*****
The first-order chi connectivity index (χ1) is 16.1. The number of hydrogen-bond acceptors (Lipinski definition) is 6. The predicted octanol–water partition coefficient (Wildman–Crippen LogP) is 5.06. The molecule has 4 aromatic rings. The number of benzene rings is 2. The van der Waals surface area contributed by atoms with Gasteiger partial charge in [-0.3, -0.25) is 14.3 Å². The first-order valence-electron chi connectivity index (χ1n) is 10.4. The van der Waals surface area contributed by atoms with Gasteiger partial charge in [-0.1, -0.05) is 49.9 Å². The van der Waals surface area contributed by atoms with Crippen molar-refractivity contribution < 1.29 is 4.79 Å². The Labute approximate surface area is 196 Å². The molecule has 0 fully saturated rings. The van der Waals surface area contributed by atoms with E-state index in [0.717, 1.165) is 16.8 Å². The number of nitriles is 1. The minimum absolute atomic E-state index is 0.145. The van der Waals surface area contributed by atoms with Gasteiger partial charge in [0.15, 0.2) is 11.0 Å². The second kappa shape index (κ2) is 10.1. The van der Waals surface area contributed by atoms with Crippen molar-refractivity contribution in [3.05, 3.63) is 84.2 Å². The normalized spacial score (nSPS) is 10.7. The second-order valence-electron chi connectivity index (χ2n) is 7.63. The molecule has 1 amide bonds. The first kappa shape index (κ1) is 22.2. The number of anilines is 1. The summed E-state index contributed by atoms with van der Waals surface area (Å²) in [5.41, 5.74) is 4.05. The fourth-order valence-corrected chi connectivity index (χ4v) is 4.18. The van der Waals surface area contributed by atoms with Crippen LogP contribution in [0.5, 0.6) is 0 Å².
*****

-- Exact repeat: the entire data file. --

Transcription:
The first-order chi connectivity index (χ1) is 16.1. The number of hydrogen-bond acceptors (Lipinski definition) is 6. The predicted octanol–water partition coefficient (Wildman–Crippen LogP) is 5.06. The molecule has 4 aromatic rings. The number of benzene rings is 2. The van der Waals surface area contributed by atoms with Gasteiger partial charge in [-0.3, -0.25) is 14.3 Å². The first-order valence-electron chi connectivity index (χ1n) is 10.4. The van der Waals surface area contributed by atoms with Gasteiger partial charge in [-0.1, -0.05) is 49.9 Å². The van der Waals surface area contributed by atoms with Crippen molar-refractivity contribution < 1.29 is 4.79 Å². The Labute approximate surface area is 196 Å². The molecule has 0 fully saturated rings. The van der Waals surface area contributed by atoms with E-state index in [0.717, 1.165) is 16.8 Å². The number of nitriles is 1. The minimum absolute atomic E-state index is 0.145. The van der Waals surface area contributed by atoms with Gasteiger partial charge in [0.15, 0.2) is 11.0 Å². The second kappa shape index (κ2) is 10.1. The van der Waals surface area contributed by atoms with Crippen molar-refractivity contribution in [3.05, 3.63) is 84.2 Å². The normalized spacial score (nSPS) is 10.7. The second-order valence-electron chi connectivity index (χ2n) is 7.63. The molecule has 1 amide bonds. The first kappa shape index (κ1) is 22.2. The number of anilines is 1. The summed E-state index contributed by atoms with van der Waals surface area (Å²) in [5.41, 5.74) is 4.05. The fourth-order valence-corrected chi connectivity index (χ4v) is 4.18. The van der Waals surface area contributed by atoms with Crippen LogP contribution in [0.5, 0.6) is 0 Å².